Independently of whether it is the result of good fortune or skill of the government, Macedonia came out of the Kosovo crisis as a moral winner: the war did not spill over its border, nor did it disturb the "sensitive interethnic balance of its population" by possible remaining of the Kosovars on its territory. It is not insignificant to mention that during all that time the opposition, primarily SDSM and the Socialists, persistently spread negative feelings about the presence of NATO soldiers on Macedonian territory, the intervention of the Alliance against FRY and the presence of the banished and refugees from Kosovo. There were demonstrations like the ones in which the American embassy was demolished, and there were even quite a few (terrorist) attacks on members of NATO in Macedonia.

The crisis of Kosovo left its mark on the first months of rule of the new government. On the one hand, it was forced to deal with the problem which made its ultra-optimistic economic promises on what it would do in its first hundred days completely irrelevant. On the other hand, this crisis marked the beginning of the inter-government coalition crisis. During the exodus of the Kosovars through Macedonia, because of the developments on Blace border crossing, the ethnic Albanian coalition partner almost left the government.

After the sudden settlement of the crisis and the quick departure of the Kosovars and the engagement of Macedonian enterprises in reconstruction of Kosovo, the impression was that instead to begin carrying out its promises from the time of the election campaign (its economic platform), Macedonian government was busy resolving relations inside the ruling coalition. There are at least two reasons for that. The first is recognition of the Republic of China-Taiwan (before the Kosovo crisis) as the conjurer’s wand that would bring economic prosperity to Macedonia. The ruling VMRO-DPMNE first readily accepted the promised one billion dollars which were expected to arrive as a new investment in one or a couple of years, and then due to the slow inflow of the dollars, it strained relations with DA and its leader Vasil Tupurkovski. After the parliamentary triumph of the coalition "For Changes", Ljubco Georgievski himself declared that his party had at the time already, a whole year before presidential elections, offered Vasil Tupurkovski to be the common presidential candidate which he turned down with the statement that it was too early to speak about it. The introduction into the coalition quarrel, in which DPA remained neutral to the end, was the information that in the very first days in power, members of Tupurkovski’s Democratic Alternative were caught as protagonists of scandals of "sticky hands": minister of the economy Zanko Cado managed to allocate 22 million German marks to the sinking Almako Bank one of the owners of which was Slobodan Casule, the current spokesman of DA who had left the leading post of the newspaper and publishing company Nova Makedonija with the "tail" of a contract on purchase of printing paper…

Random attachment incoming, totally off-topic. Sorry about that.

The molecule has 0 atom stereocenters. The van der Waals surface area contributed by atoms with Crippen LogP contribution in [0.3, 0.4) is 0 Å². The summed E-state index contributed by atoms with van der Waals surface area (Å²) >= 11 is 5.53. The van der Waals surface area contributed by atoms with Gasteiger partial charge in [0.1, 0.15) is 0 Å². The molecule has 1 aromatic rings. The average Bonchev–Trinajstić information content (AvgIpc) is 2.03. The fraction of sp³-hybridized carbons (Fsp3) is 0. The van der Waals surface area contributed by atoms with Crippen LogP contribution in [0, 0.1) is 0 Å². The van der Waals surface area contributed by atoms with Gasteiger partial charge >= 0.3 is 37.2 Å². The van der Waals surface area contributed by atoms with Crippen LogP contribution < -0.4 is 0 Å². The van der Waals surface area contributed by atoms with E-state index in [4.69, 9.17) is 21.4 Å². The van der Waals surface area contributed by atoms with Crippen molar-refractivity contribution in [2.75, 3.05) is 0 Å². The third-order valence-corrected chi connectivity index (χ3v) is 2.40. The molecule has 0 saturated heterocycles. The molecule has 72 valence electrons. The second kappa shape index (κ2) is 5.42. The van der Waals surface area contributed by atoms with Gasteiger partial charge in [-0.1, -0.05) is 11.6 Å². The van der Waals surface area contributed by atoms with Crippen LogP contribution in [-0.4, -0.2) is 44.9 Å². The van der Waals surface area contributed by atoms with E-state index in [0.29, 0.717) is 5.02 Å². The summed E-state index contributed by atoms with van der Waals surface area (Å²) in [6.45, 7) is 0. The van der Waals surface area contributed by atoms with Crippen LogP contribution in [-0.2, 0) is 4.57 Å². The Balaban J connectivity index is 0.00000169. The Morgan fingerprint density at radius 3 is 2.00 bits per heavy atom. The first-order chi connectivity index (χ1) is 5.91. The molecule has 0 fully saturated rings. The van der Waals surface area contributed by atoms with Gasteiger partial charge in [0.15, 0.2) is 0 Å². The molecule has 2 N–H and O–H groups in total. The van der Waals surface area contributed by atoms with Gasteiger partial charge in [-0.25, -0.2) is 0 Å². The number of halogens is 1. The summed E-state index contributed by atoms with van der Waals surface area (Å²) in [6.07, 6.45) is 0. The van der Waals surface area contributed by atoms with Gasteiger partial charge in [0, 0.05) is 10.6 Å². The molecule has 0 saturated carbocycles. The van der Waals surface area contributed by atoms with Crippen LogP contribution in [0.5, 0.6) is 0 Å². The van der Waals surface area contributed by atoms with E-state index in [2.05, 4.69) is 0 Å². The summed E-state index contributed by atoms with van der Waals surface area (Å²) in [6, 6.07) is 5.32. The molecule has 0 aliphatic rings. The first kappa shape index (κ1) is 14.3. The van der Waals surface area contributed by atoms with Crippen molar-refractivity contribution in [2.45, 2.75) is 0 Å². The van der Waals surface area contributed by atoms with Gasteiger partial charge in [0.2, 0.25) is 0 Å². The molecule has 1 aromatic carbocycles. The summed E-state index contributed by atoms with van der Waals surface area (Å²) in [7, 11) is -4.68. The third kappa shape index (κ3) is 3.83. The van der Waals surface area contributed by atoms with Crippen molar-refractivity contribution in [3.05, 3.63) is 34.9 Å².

All this was the reason for each of the three government coalition partners to run in the presidential elections with its own candidate. Before the end of the second round of presidential elections this resulted in the ultimatum of DA that it would leave the coalition if its platform on further cooperation was not accepted. First VMRO-DPMNE and DPA assessed this as unacceptable and then Georgievski and Tupurkovski negotiated and agreed that all further discussions should be left until after the end of presidential elections.

In the end came the "happy end" when all three parties agreed to remain in the coalition. Although there were explosive situations, such as the developments concerning privatisation of the Zletovo metal plant. Prime minister Georgievski made it public that civil servants and all other workers could go on 10-day leave for Christmas and the New Year in order to enter comfortably the new millennium. Then he made public the new composition of his government. The government had resigned, so the prime minister practically made a new one.

Macedonia which has spent this year practically in the gap between parliamentary and presidential elections, is faced with new challenges: two ministers (of finance and internal affairs) who had firmly held their departments in their hands are leaving their posts; the new law on local self-administration should be passed in connection with the new local elections; reconstruction of the government according to the demand of the IMF and the World Bank that the administration needed to be reformed and the number of civil servants reduced by half, but also making of new arrangements with them caused by unresolved questions of companies which made great losses and many others inside the state.